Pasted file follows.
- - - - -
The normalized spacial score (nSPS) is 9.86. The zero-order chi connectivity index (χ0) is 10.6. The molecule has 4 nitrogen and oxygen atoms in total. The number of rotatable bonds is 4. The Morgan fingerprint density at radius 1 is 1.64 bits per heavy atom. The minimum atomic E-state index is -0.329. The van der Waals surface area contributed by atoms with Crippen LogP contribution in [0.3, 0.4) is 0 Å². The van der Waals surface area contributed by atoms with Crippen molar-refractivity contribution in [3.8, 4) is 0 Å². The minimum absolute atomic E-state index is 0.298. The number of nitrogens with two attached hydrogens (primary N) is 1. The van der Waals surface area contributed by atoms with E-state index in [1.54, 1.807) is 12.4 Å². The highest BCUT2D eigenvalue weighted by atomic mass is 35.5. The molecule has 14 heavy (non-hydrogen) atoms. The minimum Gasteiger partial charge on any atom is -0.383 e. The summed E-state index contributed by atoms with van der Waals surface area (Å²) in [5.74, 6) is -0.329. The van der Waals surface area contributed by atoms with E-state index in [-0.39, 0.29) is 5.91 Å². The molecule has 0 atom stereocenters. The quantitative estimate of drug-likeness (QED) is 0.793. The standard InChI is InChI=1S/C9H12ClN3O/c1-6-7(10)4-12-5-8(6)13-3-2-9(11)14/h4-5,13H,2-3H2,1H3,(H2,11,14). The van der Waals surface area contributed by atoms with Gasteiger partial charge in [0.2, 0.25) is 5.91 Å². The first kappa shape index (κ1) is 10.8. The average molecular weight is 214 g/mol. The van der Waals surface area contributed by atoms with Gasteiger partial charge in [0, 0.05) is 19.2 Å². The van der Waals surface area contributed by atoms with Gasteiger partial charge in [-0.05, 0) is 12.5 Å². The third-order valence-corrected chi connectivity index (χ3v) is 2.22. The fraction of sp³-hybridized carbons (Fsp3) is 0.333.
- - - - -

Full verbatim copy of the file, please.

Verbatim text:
The normalized spacial score (nSPS) is 9.86. The zero-order chi connectivity index (χ0) is 10.6. The molecule has 4 nitrogen and oxygen atoms in total. The number of rotatable bonds is 4. The Morgan fingerprint density at radius 1 is 1.64 bits per heavy atom. The minimum atomic E-state index is -0.329. The van der Waals surface area contributed by atoms with Crippen LogP contribution in [0.3, 0.4) is 0 Å². The van der Waals surface area contributed by atoms with Crippen molar-refractivity contribution in [3.8, 4) is 0 Å². The minimum absolute atomic E-state index is 0.298. The number of nitrogens with two attached hydrogens (primary N) is 1. The van der Waals surface area contributed by atoms with E-state index in [1.54, 1.807) is 12.4 Å². The highest BCUT2D eigenvalue weighted by atomic mass is 35.5. The molecule has 14 heavy (non-hydrogen) atoms. The minimum Gasteiger partial charge on any atom is -0.383 e. The summed E-state index contributed by atoms with van der Waals surface area (Å²) in [5.74, 6) is -0.329. The van der Waals surface area contributed by atoms with E-state index in [-0.39, 0.29) is 5.91 Å². The molecule has 0 atom stereocenters. The quantitative estimate of drug-likeness (QED) is 0.793. The standard InChI is InChI=1S/C9H12ClN3O/c1-6-7(10)4-12-5-8(6)13-3-2-9(11)14/h4-5,13H,2-3H2,1H3,(H2,11,14). The van der Waals surface area contributed by atoms with Gasteiger partial charge in [0.2, 0.25) is 5.91 Å². The first kappa shape index (κ1) is 10.8. The average molecular weight is 214 g/mol. The van der Waals surface area contributed by atoms with Gasteiger partial charge in [0, 0.05) is 19.2 Å². The van der Waals surface area contributed by atoms with Gasteiger partial charge in [-0.05, 0) is 12.5 Å². The third-order valence-corrected chi connectivity index (χ3v) is 2.22. The fraction of sp³-hybridized carbons (Fsp3) is 0.333.